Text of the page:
17.2%: Clemson’s total returning offense
Clemson’s offense produced 6,611 total yards a year ago, ranking ninth in the nation at 508.5 yards per game. With a departing quarterback, running back and two star wide receivers, the Tigers lose 82.8 percent of their total offensive production from 2013. Cole Stoudt (471 yards of total offense), Zac Brooks (246), D.J. Howard (213) and C.J. Davidson (155) are the only four returning players on the team with more than 100 yards of total offense to their name a year ago. Everyone believes that Chad Morris will have the Clemson offense humming again in ’14 at some point, but losing 5,471 yards of total offense off any roster is tough to overcome.
1997: Last time North Carolina lost fewer than 3 ACC games
In Mack Brown’s final season in Chapel Hill, the Tar Heels won 11 games, went 7-1 in the ACC and finished sixth in the AP poll — the second-highest finish in school history to only the 1948 North Carolina squad that finished third. Since then, North Carolina has finished above .500 in the ACC only four times (1998, 2001, '04, '12) and has yet to post fewer than three losses in any season. Larry Fedora is the fifth coach to lead the Tar Heels program since Brown left for Texas and he is looking to end a season in Chapel Hill ranked for the first time since ’97.
27: Total TDs scored by Virginia in 2013
Virginia was 110th in scoring offense last year at just 19.8 points per game but managed an ACC-low 27 total touchdowns scored. Among all Big 5 schools, only Kansas (22) and Purdue (23) reached the end zone fewer times than Virginia. The Cavaliers were 113th nationally in total touchdowns scored and both Navy’s Keenan Reynolds and Colorado State’s Kapri Bibbs scored more touchdowns individually (31) than the Wahoos did as an entire football team. Mike London could use an offensive spark in 2014.
As Steve Sarkisian packed up his boxes in Seattle to take the USC job, the former Washington coach closed the door on another part of his life — his 30s.
Sarkisian attained one of the best positions in college football before his 40th birthday, but just barely. Sarkisian turned 40 three months after taking the USC job, taking him off our annual list of college football coaches under the age of 40.
Even without Sarkisian, this year’s list still features some notable names. Pat Fitzgerald at Northwestern, despite a rocky finish to last season, claims our top spot for the final time before he joins Sark in the 40-and-up club.
Who will be poised to be the top coach under 40 next season? Kliff Kingsbury at Texas Tech would be a good candidate after his stock rose after one season as a head coach. A number of assistant coaches are also worth watching this season and as their careers progress in the coming years.
*ages are as of Sept. 1, 2014.
1. Pat Fitzgerald, Northwestern head coach
Buzz: The 2013 season ended in a tailspin as the Wildcats lost seven in a row starting with a fourth-quarter collapse against Ohio State. That’s not going to take Fitzgerald off this list in his final year of eligibility before hitting the big 4-0. The 5-7 mark in 2013 was an aberration. Just a year earlier, Fitzgerald led Northwestern to a 10-3 season, a top-20 finish and the Wildcats’ first bowl win since the 1949 Rose Bowl. With its recruiting limitations, Northwestern rarely will contend for the Big Ten title, but Fitz has the formula for reaching bowl games at Northwestern down to a science.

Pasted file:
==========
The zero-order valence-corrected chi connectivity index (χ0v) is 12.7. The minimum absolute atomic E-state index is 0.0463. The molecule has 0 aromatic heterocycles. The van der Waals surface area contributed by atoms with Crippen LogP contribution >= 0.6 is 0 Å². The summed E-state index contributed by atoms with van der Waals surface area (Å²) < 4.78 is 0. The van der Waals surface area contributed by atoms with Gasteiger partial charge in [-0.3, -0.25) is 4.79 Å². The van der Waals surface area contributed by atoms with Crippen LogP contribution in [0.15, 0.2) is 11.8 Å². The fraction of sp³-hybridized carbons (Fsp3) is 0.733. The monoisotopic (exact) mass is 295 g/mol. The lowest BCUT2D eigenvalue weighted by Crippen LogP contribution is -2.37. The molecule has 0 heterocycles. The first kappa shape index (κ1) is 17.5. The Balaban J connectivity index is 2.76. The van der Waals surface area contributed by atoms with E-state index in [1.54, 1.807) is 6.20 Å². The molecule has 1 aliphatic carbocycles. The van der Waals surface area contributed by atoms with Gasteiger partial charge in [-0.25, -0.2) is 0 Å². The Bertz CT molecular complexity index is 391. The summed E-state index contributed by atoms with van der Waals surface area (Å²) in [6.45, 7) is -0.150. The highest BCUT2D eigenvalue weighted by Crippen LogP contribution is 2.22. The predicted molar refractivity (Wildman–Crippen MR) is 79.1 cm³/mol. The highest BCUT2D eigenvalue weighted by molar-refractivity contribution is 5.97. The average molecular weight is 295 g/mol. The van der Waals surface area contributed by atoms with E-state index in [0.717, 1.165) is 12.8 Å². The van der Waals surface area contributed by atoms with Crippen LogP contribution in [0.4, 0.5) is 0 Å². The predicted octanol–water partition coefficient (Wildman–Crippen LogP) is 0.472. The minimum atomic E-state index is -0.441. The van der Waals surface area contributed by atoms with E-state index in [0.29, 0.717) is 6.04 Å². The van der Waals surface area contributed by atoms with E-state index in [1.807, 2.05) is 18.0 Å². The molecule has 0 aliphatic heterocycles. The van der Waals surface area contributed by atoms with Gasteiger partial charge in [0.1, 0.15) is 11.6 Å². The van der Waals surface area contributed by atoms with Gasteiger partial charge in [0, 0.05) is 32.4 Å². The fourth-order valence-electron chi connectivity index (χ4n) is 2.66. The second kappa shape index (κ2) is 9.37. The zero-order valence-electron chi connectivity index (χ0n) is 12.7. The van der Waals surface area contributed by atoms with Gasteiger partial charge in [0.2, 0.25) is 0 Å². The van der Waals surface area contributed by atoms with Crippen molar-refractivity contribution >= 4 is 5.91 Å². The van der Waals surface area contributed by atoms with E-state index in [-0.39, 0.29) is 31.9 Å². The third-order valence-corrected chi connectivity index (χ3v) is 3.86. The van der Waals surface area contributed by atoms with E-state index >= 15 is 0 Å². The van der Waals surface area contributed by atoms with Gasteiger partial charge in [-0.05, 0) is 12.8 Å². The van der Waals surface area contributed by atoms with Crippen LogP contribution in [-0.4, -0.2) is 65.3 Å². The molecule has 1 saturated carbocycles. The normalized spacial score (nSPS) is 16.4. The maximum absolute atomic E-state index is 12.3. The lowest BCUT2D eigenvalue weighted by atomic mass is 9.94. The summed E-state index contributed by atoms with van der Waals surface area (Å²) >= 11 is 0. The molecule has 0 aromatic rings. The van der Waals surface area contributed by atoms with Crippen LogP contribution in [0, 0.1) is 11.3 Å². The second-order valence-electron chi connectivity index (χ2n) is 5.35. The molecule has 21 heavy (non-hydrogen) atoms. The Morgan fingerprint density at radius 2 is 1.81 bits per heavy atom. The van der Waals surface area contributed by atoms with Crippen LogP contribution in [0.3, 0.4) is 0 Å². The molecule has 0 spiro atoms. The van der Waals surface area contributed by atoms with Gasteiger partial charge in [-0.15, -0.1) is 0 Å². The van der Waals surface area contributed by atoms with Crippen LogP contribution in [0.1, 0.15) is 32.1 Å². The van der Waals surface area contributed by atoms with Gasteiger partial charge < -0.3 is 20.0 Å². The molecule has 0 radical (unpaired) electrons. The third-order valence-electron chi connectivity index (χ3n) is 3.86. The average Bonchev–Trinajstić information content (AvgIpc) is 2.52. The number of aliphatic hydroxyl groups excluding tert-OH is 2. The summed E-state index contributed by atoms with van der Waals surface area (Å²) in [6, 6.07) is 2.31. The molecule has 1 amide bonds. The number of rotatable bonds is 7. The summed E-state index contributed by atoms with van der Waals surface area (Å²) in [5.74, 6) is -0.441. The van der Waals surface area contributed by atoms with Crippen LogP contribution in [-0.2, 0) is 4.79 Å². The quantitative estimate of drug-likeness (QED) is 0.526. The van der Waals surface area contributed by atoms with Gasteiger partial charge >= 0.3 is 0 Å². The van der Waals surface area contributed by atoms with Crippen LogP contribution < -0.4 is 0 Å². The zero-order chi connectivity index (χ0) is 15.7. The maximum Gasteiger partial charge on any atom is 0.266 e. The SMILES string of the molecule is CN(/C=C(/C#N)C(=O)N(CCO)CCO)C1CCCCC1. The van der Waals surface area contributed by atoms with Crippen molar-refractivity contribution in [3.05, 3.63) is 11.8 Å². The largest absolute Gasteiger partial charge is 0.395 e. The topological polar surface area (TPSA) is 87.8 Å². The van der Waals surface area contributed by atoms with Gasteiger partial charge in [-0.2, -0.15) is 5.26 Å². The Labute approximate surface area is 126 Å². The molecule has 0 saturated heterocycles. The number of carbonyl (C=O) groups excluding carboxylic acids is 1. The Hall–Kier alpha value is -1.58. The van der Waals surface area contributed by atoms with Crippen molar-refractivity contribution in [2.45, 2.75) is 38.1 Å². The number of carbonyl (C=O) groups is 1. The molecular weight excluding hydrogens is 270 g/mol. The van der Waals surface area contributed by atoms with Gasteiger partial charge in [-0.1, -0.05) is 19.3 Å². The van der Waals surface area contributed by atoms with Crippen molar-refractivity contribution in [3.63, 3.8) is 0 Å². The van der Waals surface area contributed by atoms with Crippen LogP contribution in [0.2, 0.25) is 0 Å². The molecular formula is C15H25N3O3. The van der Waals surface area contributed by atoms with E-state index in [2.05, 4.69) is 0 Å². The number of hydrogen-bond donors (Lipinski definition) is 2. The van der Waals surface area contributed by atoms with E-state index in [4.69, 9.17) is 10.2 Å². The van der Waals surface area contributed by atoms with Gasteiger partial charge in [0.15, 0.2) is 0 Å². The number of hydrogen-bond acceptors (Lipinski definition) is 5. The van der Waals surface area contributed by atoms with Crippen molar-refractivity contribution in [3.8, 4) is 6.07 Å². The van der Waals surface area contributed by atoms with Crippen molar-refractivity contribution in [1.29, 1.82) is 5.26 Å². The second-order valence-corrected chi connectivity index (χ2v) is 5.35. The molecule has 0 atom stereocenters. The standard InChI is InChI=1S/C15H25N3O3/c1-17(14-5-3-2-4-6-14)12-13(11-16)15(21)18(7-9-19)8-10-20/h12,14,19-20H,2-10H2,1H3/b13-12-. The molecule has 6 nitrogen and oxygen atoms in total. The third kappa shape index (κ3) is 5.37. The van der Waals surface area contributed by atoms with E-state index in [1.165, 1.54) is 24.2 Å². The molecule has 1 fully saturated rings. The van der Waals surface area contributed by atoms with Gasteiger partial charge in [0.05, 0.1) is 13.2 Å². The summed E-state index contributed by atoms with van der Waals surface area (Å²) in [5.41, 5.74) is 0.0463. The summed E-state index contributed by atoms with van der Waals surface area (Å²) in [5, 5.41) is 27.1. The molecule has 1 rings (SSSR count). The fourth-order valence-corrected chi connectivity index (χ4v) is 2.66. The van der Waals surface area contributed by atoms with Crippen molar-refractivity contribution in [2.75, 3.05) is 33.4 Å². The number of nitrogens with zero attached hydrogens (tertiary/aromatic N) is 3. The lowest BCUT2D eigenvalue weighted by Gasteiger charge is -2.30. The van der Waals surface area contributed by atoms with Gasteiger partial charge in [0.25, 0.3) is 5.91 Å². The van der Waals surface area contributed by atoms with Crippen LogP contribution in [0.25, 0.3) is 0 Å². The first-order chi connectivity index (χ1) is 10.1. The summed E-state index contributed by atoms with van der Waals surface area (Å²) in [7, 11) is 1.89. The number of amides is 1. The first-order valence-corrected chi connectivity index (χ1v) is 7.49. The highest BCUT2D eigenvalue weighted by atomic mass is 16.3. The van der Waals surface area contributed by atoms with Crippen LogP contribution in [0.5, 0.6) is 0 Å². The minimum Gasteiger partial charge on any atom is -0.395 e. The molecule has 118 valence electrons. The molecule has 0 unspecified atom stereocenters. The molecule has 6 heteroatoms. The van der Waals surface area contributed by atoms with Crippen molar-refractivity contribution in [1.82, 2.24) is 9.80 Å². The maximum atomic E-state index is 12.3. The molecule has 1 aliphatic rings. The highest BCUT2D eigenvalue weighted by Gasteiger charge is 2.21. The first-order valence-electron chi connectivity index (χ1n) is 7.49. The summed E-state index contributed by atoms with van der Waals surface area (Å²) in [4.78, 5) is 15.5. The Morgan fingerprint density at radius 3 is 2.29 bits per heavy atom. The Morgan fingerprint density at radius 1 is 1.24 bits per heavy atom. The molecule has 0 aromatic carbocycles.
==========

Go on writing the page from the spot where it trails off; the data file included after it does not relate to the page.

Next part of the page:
2. Kliff Kingsbury, Texas Tech head coach
Buzz: Kingsbury’s first team may never have been as good as its 7-0 start suggested. Texas Tech lost five in a row to close the regular season before a 37-23 win over Pac-12 South champion Arizona State in the Holiday Bowl. Considering the revolving door at quarterback, Kingsbury had a solid debut as a head coach. As one of the youngest coaches in the FBS, Kingsbury brings the cool factor to Lubbock, but also one of the nation’s most productive offenses. Texas Tech led the nation in plays per game last season (87.3).
3. Willie Taggart, USF head coach
Buzz: Taggart’s record in his first season at USF was ugly at 2-10. Until further notice, Taggart should get the benefit of the doubt. He inherited a team short on talent, especially on offense. Still, USF found a way to beat Cincinnati in October and allowed 4.7 yards per play in the last four games. There's reason to believe he'll get USF turned around. Taggart also started 2-10 at Western Kentucky before building the Hilltoppers into a viable FBS program.
4. Matt Campbell, Toledo head coach
Buzz: In two seasons under Campbell, Toledo continues to be one of the MAC’s top programs and a regular fixture in those mid-week shootouts in November. Even though Toledo missed a bowl game last season, the Rockets finished 7-5 overall and 5-3 in the MAC. Toledo also has averaged better than six yards per play in four of five seasons with Campbell has offensive coordinator or head coach.
5. Kirby Smart, Alabama defensive coordinator
Buzz: With how much Smart’s name has been in the rumor mill, it may be tough to believe he’s still in the under-40 crowd. That’s what happens when you go from the playing field to a full-time gig for Nick Saban in six years. Smart has spent all but one season of the last decade working for Saban — the exception being one year as running backs coach at his alma mater Georgia. Saban gets his share of the credit for the defense, but he’s also made Smart the second-highest paid assistant in the country. That has to count for something.
6. Justin Fuente, Memphis head coach
Buzz: The record is not impressive at 7-17 in two seasons at Memphis, but it's a long way from where the Tigers were. Indeed, the Tigers have had a long climb from the 5-31 mark the three seasons before Fuente arrived. The Tigers are becoming more competitive, especially on defense. Memphis has lost six one-score games the last two seasons, including a 24-17 loss to Fiesta Bowl winner UCF.